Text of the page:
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We are using Team System 2010 and trying to adopt Scrum by using the template "Scrum for Team System". In TFS, we have many team projects that span across the single development team. To simplify, I'll explain it like this: We have 2 Team Projects that are web sites. We have 5 more Team Projects are 5 web control libraries used in those 2 web sites. As 1 Development Team, we have 1 Scrum master and 1 Product Owner over those 7 different Team Projects.

Anyone else in this configuration?

How do I bring all this work together? We need to manage releases over all those projects. Our Sprint planning meeting will deal with all those projects, so at the end of meeting, we'll have post-it notes (Product Backlog Items) that could deal with just a web site project or a control library that needs to be implemented in either of the sites.

Do I need to create another Team Project just to create work item artifacts and generate my reports (Burndown chart, etc)?

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1 Answer 1

up vote 8 down vote accepted

You can't have hierarchy between Team Project, this feature doesn't exist and there's a reason for that.

You made a mistake that everybody make the first time using TFS: too many Team Projects. Lot of people do unconsciously one Team Project per Visual Studio Solution. If you have a development team that works on a family of applications/products that share the same release cycle (or close one) then use just one Team Project.

The only advantage you have using many Team Project is a different process template can be used for each and you can upgrade your Work Item Type (WIT) definitions independently (this advantage by the way most of the time a living hell because you have to keep in sync the WIT across all Team Projects). Otherwise you only have inconvenient (more WIT definition, more WIQ, more branches, more reports, more administration).

To implement a notion of hierarchy (whatever the hierarchy you want), you have to rely on the Area Path of the Work Items. Then your queries and reports will be able to be scoped at will.

By the way, any reason for you to not use the Microsoft's Scrum Process Template ?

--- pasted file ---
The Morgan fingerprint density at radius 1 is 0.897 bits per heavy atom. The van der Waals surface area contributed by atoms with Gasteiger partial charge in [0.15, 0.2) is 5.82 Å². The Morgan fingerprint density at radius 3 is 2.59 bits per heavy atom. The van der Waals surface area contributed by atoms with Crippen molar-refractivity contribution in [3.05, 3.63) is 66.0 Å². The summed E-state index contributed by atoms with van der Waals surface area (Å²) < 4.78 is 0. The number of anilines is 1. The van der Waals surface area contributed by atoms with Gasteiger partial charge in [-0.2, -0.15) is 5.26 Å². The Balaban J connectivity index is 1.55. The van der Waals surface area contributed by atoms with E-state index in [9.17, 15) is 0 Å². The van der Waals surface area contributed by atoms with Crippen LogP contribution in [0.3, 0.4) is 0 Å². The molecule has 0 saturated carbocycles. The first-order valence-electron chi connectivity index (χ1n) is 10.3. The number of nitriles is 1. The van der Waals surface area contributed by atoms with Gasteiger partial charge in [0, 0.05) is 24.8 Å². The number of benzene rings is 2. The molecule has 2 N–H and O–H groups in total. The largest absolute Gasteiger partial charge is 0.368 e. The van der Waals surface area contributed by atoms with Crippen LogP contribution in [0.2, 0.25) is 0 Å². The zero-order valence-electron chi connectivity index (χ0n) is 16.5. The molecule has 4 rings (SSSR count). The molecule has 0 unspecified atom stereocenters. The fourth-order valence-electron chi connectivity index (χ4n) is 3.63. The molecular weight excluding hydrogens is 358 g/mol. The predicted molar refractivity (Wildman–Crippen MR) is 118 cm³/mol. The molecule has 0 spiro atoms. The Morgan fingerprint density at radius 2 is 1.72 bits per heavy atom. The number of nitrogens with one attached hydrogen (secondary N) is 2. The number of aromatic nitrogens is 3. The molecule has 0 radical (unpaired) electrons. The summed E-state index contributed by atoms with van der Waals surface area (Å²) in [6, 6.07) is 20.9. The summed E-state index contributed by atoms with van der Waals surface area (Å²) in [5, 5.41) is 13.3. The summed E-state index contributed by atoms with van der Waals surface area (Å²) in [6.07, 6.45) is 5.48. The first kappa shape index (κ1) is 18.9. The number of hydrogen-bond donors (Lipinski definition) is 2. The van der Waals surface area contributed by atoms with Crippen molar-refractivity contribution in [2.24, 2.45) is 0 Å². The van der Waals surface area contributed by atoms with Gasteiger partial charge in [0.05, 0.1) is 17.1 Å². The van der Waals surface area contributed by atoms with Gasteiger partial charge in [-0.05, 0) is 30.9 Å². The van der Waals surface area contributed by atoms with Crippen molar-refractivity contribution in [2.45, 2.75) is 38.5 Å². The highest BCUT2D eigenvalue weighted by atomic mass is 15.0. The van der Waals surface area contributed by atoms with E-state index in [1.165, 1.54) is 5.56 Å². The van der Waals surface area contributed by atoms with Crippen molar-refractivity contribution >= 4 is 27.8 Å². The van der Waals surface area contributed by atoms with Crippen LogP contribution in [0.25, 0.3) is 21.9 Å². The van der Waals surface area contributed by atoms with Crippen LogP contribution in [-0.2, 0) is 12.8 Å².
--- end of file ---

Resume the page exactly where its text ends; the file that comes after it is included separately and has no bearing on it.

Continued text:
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Thanks for the answer. You gave me a lot to think about. Microsoft's Scrum "felt" flat & just a minor tweak of their Agile template we had been using. SfTS template gave a better feeling that it was going to be more responsive to the community at large and have more community support. –  MADCookie Apr 25 '12 at 20:37
    
Don't hesitate to asks question about the Team Project segmentation, I faced this more than I can remember as I'm doing TFS/ALM consulting for 5 years now... Concerning the Template, use the one that fits your need and don't be afraid to customize it (which is at first hiding a lots of controls in the Work Item and simplify some workflow). –  Nock Apr 25 '12 at 20:50
    
Keep in mind that Microsoft has built a new Scrum 2.0 template which is to ship with TFS 11. It comes with a web based task board and more reports than the previous templates. It's already available in the TFS Service Preview (tfspreview.com). TFS 11 also comes with the notion of teams, removing the need to model teams as work items (Scrum for TFS) or as iterations (Microsoft Scrum 1.0) –  jessehouwing Apr 26 '12 at 11:29
    
Nockawa, we're thinking to make a new team project that will rule the other team projects. So this new project will create / manage all the work items and the child projects will check in code associating changesets to the WI in the parent team. Do you have experience with this setup? Do you see red flags I should be aware of? –  MADCookie May 15 '12 at 18:47
    
If I understood well you want one "Master" Team Project that will host all the Work Items and the source code belonging to any Team Project will associate the changeset to the "Master" Team Project. There's no problem at all, because the Source Control is really dissociated from the Team Project. The only annoying thing will be to set the good Work Item query in the Pending Changes view: per default it list only the only from the Team Project your branch belongs to, but you can easily change it to any other Team Project. I think it a nice compromise if you can't refactor your branches. –  Nock May 15 '12 at 19:02

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